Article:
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Case 004

Benjamin Pangan vs. Hon. Lourdes Gatbalite


G.R. No. 141718 January 21, 2005

Facts:
Petitioner Benjamin Pangan was found guilty of simple seduction, when his counsel submitted the
case for a decision without offering any evidence due to his constant absence during the hearing.
Petitioner was then apprehended and detained at the Mabalacat Detention Cell at the order of the
trial court. Later, petitioner filed for a Petition for Writ of Habeas Corpus, contending that his arrest
was illegal and unjustified on the ground that his penalty has prescribed after five years and that
having been able to continuously evade service of sentence for almost nine years, his criminal liability
has long been totally extinguished. The trial court then denied the said petition.

Issue:
Whether or not the penalty already prescribed

Ruling: No
The period of prescription of penalties the succeeding Article 93 provides "shall
commence to run from the date when the culprit should evade the service of his sentence". Article
157 of the RPC discussed how evasion of service of sentence was perfected. It is provided therein
that,

"The penalty of prision correccional in its medium and maximum periods


shall be imposed upon any convict who shall evade service of his sentence
by escaping during the term of his imprisonment by reason of
final judgment. To consider properly the meaning of evasion service of
sentence, its elements must be present these are: (1) the offender is a
convict by final judgment; (2) he "is serving his sentence which consists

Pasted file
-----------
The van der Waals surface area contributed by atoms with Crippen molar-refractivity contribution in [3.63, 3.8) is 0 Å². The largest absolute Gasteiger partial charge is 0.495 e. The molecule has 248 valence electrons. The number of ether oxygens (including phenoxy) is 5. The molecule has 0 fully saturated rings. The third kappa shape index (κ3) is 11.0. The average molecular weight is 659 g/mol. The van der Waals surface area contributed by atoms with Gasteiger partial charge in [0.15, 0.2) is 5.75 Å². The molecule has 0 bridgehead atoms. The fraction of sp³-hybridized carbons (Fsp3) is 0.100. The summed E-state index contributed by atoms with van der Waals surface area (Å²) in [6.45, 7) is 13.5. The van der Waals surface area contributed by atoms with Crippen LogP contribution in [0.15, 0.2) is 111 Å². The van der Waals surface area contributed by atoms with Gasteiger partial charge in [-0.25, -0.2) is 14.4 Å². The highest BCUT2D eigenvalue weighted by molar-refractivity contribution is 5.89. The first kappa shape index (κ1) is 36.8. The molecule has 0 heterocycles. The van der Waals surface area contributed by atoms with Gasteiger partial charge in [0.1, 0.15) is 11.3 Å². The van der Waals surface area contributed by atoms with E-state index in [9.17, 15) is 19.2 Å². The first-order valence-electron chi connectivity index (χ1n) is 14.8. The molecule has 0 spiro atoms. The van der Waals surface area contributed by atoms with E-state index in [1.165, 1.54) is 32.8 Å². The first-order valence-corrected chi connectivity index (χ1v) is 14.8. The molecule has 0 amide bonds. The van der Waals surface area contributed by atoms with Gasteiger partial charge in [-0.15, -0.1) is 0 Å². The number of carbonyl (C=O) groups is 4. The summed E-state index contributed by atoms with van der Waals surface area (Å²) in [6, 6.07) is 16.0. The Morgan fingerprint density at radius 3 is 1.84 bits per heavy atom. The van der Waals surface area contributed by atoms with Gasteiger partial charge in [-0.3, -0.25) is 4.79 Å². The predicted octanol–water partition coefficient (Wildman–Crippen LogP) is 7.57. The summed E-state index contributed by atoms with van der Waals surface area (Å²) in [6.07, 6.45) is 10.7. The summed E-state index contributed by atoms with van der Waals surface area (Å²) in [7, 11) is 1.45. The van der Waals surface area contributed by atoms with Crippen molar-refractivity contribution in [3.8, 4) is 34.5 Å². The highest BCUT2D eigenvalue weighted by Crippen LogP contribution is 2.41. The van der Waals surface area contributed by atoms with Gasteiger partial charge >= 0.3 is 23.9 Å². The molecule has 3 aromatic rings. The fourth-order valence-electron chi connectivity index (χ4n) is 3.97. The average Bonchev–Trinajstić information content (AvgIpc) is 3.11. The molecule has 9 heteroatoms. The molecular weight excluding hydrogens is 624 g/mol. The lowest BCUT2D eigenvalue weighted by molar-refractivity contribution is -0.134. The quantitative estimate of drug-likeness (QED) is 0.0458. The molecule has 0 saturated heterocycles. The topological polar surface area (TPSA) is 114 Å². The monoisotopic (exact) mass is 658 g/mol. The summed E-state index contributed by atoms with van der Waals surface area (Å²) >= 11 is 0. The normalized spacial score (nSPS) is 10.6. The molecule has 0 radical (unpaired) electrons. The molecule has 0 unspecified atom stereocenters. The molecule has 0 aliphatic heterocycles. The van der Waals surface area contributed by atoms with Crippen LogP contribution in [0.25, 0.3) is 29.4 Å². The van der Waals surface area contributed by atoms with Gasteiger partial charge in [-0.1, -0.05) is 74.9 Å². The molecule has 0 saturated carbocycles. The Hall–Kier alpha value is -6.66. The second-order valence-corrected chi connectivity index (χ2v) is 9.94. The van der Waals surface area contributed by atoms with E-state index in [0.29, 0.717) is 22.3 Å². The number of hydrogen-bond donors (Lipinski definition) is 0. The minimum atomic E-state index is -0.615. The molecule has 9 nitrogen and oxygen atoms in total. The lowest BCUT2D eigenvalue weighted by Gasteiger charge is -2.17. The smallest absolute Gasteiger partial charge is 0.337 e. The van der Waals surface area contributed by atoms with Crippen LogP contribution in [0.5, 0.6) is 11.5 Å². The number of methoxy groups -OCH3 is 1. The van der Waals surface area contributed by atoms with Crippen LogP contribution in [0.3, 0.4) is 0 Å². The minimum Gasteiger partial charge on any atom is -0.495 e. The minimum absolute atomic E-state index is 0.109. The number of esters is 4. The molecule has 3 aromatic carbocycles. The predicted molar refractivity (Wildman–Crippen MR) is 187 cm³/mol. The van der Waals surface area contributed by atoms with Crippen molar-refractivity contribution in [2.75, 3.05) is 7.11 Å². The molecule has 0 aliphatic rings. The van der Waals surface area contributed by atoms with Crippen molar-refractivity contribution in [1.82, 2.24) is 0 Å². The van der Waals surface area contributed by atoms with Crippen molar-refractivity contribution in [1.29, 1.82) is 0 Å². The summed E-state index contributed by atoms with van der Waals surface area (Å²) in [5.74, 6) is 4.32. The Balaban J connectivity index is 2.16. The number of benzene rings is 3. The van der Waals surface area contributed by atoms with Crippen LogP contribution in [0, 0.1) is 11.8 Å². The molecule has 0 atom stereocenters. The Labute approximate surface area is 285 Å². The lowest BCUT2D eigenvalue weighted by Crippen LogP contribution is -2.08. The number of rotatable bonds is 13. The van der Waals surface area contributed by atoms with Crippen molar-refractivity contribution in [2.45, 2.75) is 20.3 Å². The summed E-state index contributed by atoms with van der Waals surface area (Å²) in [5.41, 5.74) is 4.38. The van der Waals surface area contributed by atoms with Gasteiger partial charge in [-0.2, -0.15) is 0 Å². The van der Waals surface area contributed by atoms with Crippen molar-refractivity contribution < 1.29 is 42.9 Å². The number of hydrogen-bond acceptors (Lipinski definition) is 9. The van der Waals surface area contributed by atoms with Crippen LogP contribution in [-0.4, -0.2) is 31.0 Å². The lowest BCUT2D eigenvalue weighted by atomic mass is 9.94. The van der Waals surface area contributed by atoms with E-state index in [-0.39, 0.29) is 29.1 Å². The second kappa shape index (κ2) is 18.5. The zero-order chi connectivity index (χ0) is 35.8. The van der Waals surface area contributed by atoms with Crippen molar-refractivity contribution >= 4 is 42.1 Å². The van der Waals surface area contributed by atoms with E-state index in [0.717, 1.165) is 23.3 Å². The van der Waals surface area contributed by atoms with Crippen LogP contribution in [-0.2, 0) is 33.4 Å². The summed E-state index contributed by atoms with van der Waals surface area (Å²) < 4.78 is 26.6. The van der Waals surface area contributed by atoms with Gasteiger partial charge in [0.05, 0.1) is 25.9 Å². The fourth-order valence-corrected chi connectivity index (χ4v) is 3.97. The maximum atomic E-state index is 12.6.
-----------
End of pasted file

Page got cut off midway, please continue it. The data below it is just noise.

in deprivation of liberty"; and (3) he evades service of sentence by
escaping during the term of his sentence. For, by the express terms of the
statute, a convict evades "service of his sentence" by "escaping during the
term of his imprisonment by reason of final judgment."

That escape should take place while serving sentence, is emphasized by the second sentence
of Article 157. It provides for a higher penalty if such "evasion or escape shall have taken place by
means of unlawful entry, by breaking doors, windows, gates, walls, roofs, or floors, or by using
picklocks, false keys, disguise, deceit, violence or intimidation, or through connivance with other
convicts or employees of the penal institution, . . ." Indeed, evasion of sentence is but another
expression of the term "jail breaking."

As pointed out by the Solicitor General, "escape" in legal parlance and for purposes of Articles
93 and 157 of the RPC means the unlawful departure of prisoner from the limits of his custody.
Clearly, one who has not been committed to prison cannot be said to have escaped therefrom.

In this case, the petitioner was never brought to prison. As the record would show, even
before the execution of the judgment for his conviction, he was already in hiding. He now begs for the
compassion of the Court because he has ceased to live a life of peace and tranquility after he failed to
appear in court for the execution of his sentence. But it was petitioner who chose to become a fugitive.
The Court accords compassion only to those who are deserving. Petitioner's guilt was proven beyond
reasonable doubt but he refused to answer for the wrong he committed. He is therefore not to be
rewarded therefor.